Phil Mickelson–the fifty-one year old, left-handed, superstar pro golfer of the PGA Tour–apologized today for his highly critical comments against the PGA Tour that he has made in the past several days. I’ve been blogging about it (here, here, here, here, here) because it has been the talk of the Tour.
A proposed pro golf tour called the Super Golf League and financially backed by the government of Saudi Arabia seeks to seriously compete with the PGA Tour like no other pro golf tour has ever done before by luring away from it the game’s top players by offering them huge sums of guaranteed appearance money for playing in their proposed tournaments. I blogged that even former U.S. President Donald Trump is in talks with them about holding tournaments on some of his golf courses. But right now, the top players on the PGA Tour have been thumbing their nose at this Saudi proposal, except for Phil Mickelson until today–maybe.
Phil issued prepared remarks in the form of a 550-word apology. In it, he refers mostly to a lengthy interview he gave Alan Shipnuck who is the author of the soon-to-be-released book entitled Phil: The Rip-Roaring (and Unauthorized!) Biography of Golf’s Most Colorful Superstar.
Phil began his apology by saying, “Although it doesn’t look this way now given my recent comments, my actions throughout this process have always been with the interest of golf, my peers, sponsors, and fans.” I would question that about his peers unless he only means the top superstar pros.
Phil continued, “I used words I sincerely regret that do not reflect my true feelings or intentions. It was reckless, I offended people, and I am deeply sorry for my choice of words. I’m beyond disappointed and will make every effort to self-reflect and learn from this.”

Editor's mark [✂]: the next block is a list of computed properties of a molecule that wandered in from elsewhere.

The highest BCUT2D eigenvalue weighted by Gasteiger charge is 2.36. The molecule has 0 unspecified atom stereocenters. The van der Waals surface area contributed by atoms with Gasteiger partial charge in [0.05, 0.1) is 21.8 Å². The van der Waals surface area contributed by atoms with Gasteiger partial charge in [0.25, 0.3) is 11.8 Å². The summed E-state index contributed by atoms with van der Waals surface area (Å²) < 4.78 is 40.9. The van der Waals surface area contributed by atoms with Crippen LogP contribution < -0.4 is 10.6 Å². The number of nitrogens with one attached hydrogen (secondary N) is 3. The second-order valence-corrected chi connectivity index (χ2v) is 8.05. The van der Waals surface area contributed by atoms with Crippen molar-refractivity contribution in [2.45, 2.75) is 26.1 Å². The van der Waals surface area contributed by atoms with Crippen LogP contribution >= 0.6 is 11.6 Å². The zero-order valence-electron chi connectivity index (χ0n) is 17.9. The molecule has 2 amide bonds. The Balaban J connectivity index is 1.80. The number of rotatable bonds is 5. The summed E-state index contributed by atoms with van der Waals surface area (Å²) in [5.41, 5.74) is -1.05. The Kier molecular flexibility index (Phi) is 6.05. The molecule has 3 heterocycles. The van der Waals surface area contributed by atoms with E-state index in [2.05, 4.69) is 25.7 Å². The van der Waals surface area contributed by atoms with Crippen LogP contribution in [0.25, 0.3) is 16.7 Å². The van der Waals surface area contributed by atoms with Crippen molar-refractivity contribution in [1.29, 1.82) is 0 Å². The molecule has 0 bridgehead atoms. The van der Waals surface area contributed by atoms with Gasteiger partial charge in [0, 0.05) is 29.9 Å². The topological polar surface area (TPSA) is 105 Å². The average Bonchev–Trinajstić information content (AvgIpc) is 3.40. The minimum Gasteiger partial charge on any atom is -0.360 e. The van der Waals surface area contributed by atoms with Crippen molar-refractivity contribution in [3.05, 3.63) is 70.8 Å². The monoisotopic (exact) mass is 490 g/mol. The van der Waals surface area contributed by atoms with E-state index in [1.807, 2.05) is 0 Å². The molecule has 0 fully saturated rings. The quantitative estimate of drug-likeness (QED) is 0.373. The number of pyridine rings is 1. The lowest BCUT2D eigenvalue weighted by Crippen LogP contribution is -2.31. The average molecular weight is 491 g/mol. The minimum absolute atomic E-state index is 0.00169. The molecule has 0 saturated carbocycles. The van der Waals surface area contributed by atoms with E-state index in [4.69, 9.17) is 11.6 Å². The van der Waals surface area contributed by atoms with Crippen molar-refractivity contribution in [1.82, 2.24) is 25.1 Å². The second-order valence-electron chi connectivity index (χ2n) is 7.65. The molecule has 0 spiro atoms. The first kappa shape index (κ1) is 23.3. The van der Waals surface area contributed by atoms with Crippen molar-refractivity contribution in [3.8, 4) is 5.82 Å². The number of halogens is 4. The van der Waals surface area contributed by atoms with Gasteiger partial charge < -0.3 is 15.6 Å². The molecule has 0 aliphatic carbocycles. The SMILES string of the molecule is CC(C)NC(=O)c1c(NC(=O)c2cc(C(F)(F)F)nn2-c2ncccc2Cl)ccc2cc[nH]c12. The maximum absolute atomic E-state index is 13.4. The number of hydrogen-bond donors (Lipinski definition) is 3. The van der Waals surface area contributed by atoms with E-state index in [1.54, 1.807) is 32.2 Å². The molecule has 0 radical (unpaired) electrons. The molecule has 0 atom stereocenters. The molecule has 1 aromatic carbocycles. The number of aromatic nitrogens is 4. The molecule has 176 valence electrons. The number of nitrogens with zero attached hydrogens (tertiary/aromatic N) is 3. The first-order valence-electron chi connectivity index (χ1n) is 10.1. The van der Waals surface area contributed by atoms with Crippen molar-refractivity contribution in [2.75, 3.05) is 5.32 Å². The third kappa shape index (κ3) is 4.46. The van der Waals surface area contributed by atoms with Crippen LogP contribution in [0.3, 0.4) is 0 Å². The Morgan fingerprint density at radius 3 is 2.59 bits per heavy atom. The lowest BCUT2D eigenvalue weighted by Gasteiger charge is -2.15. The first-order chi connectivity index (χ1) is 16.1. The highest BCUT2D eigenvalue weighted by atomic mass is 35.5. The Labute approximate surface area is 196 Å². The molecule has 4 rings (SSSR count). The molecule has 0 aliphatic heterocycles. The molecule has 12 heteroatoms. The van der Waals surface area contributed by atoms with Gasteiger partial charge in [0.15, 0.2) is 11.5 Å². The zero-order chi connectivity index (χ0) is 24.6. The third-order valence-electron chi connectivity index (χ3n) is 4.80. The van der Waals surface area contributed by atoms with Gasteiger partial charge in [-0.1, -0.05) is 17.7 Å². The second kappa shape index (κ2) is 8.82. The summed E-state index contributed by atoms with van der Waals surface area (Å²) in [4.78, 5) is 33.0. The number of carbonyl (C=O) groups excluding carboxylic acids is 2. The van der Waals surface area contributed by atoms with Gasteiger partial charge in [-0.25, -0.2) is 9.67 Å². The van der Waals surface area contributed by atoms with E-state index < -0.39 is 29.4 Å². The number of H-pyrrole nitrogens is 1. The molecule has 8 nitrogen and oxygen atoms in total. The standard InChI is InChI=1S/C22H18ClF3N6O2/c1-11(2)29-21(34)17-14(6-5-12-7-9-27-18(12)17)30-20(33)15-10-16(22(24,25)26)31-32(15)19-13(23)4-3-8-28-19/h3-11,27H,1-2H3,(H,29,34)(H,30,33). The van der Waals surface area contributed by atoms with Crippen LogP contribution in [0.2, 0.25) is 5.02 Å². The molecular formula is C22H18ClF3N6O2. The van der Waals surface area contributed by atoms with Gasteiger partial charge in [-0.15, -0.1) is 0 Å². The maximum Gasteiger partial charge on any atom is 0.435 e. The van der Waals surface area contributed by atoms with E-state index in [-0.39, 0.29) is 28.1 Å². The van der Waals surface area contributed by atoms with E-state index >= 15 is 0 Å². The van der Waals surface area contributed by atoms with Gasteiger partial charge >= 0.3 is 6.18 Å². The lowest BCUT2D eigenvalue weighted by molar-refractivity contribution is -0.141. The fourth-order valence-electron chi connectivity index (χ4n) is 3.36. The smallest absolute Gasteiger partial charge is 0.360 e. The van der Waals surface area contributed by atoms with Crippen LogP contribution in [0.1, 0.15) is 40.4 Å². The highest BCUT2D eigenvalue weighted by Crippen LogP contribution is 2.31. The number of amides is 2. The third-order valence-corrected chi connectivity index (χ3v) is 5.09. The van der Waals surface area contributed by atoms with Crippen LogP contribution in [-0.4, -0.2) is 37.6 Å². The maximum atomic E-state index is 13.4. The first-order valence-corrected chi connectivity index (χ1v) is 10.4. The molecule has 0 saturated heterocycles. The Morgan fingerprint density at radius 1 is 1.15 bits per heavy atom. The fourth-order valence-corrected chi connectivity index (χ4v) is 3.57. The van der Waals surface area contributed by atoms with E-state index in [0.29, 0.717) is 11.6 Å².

Much of Phil’s prepared remarks are what we would expect from the talkative and rather charming Mickelson, who has been one of the golf fans’ favorite players. That is, he said things that seem to reflect sincerity and humility. Yet I think he needed to apologize not just to his peers and fans but specifically to the PGA Tour, especially for saying the Tour is guilty of “obnoxious greed.” I have not read his entire apology, so maybe he did that. As Brooks Koepka said in reaction that particular criticism of the PGA Tour, “I don’t know if I’d use the word ‘greedy’ if I’m Phil.”
Phil told Shipnuck that he, Phil, was one of the architects of this proposed SGL. Phil also criticized Shipnuck for releasing some of the statements he made to him. But Shipnuck says they did not have an “off-the-record” agreement about Mickelson’s private revelations to him, and (I think) Phil knew he was writing a book about him. Phil claims otherwise, and Shipnuck says, “Mickelson simply called me up and opened a vein. To claim now that the comments were off-the-record is false and duplicitous.”
Mickelson’s main criticism had been how the PGA Tour exercises control of media rights, which Phil called “greed.” He also had complained to Shipmuck that the PGA Tour favored its entire membership rather than catering more to the top pros like him. This complaint has always been one that a rare few superstars throughout the history of the Tour have lodged. But in my opinion, that is selfishness and greed. The PGA Tour cannot legally operated any other way but for the good of its entire membership rather than more so for an elite group. To do that the latter, the Tour would be sued by the bulk of the membership and most certainly lose. The PGA Tour has a good thing with the IRS, which always refused its request to set up a tax-free pension for the players until Commissioner Deane Beman got it approved in the 1980s. Since then, some members of Congress have criticized the IRS for allowing it, and for that reason the PGA Tour has always been aware of trying to do things right so as to keep the pension which has proved quite lucrative to the membership.
Phil also said in his prepared remarks, “I apologize for anything I said that was taken out of context.” That, in my opinion, that is nonsensical. If anything he said was taken out of context, that is the person’s fault who took Phil’s remarks out of context, for which Mickelson cannot apologize.
Today, Mickelson’s main corporate sponsor, KPMG, announced that the company had ended its association with Lefty. And Phil concluded his apology by saying he will now take some time off from playing professional golf to “work on being the man I want to be.” Now, that’s the Phil Mickelson we know and appreciate.